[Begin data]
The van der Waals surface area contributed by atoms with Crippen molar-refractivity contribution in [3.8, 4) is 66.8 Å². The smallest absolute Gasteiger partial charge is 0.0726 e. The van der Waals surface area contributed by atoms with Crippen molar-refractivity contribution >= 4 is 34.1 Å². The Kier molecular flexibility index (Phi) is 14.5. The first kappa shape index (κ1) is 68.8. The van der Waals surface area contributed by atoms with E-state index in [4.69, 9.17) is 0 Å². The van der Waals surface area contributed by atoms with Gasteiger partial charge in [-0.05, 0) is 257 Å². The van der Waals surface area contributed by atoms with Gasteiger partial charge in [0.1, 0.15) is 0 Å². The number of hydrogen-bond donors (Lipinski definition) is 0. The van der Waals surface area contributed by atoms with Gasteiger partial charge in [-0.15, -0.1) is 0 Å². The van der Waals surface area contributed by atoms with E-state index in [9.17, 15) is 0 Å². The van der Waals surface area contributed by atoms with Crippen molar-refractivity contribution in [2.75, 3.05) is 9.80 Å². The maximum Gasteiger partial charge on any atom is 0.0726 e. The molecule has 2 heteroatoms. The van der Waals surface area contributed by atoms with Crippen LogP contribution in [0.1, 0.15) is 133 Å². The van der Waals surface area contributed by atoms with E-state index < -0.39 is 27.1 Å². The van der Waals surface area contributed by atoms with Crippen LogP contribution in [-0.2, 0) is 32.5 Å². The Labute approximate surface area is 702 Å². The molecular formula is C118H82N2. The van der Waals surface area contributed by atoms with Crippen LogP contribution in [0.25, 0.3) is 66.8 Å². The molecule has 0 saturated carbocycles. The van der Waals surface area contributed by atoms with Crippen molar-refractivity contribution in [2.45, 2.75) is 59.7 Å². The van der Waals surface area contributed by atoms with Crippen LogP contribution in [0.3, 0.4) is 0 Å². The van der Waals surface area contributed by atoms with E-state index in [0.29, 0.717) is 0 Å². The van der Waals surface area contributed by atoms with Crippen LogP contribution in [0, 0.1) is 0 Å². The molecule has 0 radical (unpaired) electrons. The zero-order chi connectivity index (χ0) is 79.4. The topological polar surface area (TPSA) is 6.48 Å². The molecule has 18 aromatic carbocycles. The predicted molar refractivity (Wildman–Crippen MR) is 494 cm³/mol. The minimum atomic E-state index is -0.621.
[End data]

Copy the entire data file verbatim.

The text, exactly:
The van der Waals surface area contributed by atoms with Crippen molar-refractivity contribution in [3.8, 4) is 66.8 Å². The smallest absolute Gasteiger partial charge is 0.0726 e. The van der Waals surface area contributed by atoms with Crippen molar-refractivity contribution >= 4 is 34.1 Å². The Kier molecular flexibility index (Phi) is 14.5. The first kappa shape index (κ1) is 68.8. The van der Waals surface area contributed by atoms with E-state index in [4.69, 9.17) is 0 Å². The van der Waals surface area contributed by atoms with Gasteiger partial charge in [-0.05, 0) is 257 Å². The van der Waals surface area contributed by atoms with Gasteiger partial charge in [0.1, 0.15) is 0 Å². The number of hydrogen-bond donors (Lipinski definition) is 0. The van der Waals surface area contributed by atoms with Gasteiger partial charge in [-0.15, -0.1) is 0 Å². The van der Waals surface area contributed by atoms with E-state index in [9.17, 15) is 0 Å². The van der Waals surface area contributed by atoms with Crippen molar-refractivity contribution in [2.75, 3.05) is 9.80 Å². The maximum Gasteiger partial charge on any atom is 0.0726 e. The molecule has 2 heteroatoms. The van der Waals surface area contributed by atoms with Crippen LogP contribution in [0.1, 0.15) is 133 Å². The van der Waals surface area contributed by atoms with E-state index < -0.39 is 27.1 Å². The van der Waals surface area contributed by atoms with Crippen LogP contribution in [-0.2, 0) is 32.5 Å². The Labute approximate surface area is 702 Å². The molecular formula is C118H82N2. The van der Waals surface area contributed by atoms with Crippen LogP contribution in [0.25, 0.3) is 66.8 Å². The molecule has 0 saturated carbocycles. The van der Waals surface area contributed by atoms with Crippen molar-refractivity contribution in [2.45, 2.75) is 59.7 Å². The van der Waals surface area contributed by atoms with Crippen LogP contribution in [0.3, 0.4) is 0 Å². The van der Waals surface area contributed by atoms with E-state index in [0.29, 0.717) is 0 Å². The van der Waals surface area contributed by atoms with Crippen LogP contribution in [0, 0.1) is 0 Å². The molecule has 0 radical (unpaired) electrons. The zero-order chi connectivity index (χ0) is 79.4. The topological polar surface area (TPSA) is 6.48 Å². The molecule has 18 aromatic carbocycles. The predicted molar refractivity (Wildman–Crippen MR) is 494 cm³/mol. The minimum atomic E-state index is -0.621.